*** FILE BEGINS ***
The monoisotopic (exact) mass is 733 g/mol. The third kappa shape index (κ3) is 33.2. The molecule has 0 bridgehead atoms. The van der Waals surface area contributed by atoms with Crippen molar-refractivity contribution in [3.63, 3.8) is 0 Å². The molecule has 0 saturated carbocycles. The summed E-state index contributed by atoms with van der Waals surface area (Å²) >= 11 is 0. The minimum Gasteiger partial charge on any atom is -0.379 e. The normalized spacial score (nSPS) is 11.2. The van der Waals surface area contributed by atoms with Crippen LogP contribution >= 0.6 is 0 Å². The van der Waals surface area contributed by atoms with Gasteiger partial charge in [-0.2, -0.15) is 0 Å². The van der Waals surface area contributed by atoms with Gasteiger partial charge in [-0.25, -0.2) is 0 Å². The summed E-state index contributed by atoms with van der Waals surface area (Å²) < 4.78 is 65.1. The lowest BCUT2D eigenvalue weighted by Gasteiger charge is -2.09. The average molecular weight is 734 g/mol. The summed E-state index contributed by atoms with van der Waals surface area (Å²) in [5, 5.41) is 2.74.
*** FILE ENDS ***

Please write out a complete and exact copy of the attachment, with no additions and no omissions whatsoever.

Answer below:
The monoisotopic (exact) mass is 733 g/mol. The third kappa shape index (κ3) is 33.2. The molecule has 0 bridgehead atoms. The van der Waals surface area contributed by atoms with Crippen molar-refractivity contribution in [3.63, 3.8) is 0 Å². The molecule has 0 saturated carbocycles. The summed E-state index contributed by atoms with van der Waals surface area (Å²) >= 11 is 0. The minimum Gasteiger partial charge on any atom is -0.379 e. The normalized spacial score (nSPS) is 11.2. The van der Waals surface area contributed by atoms with Crippen LogP contribution >= 0.6 is 0 Å². The van der Waals surface area contributed by atoms with Gasteiger partial charge in [-0.2, -0.15) is 0 Å². The van der Waals surface area contributed by atoms with Gasteiger partial charge in [-0.25, -0.2) is 0 Å². The summed E-state index contributed by atoms with van der Waals surface area (Å²) < 4.78 is 65.1. The lowest BCUT2D eigenvalue weighted by Gasteiger charge is -2.09. The average molecular weight is 734 g/mol. The summed E-state index contributed by atoms with van der Waals surface area (Å²) in [5, 5.41) is 2.74.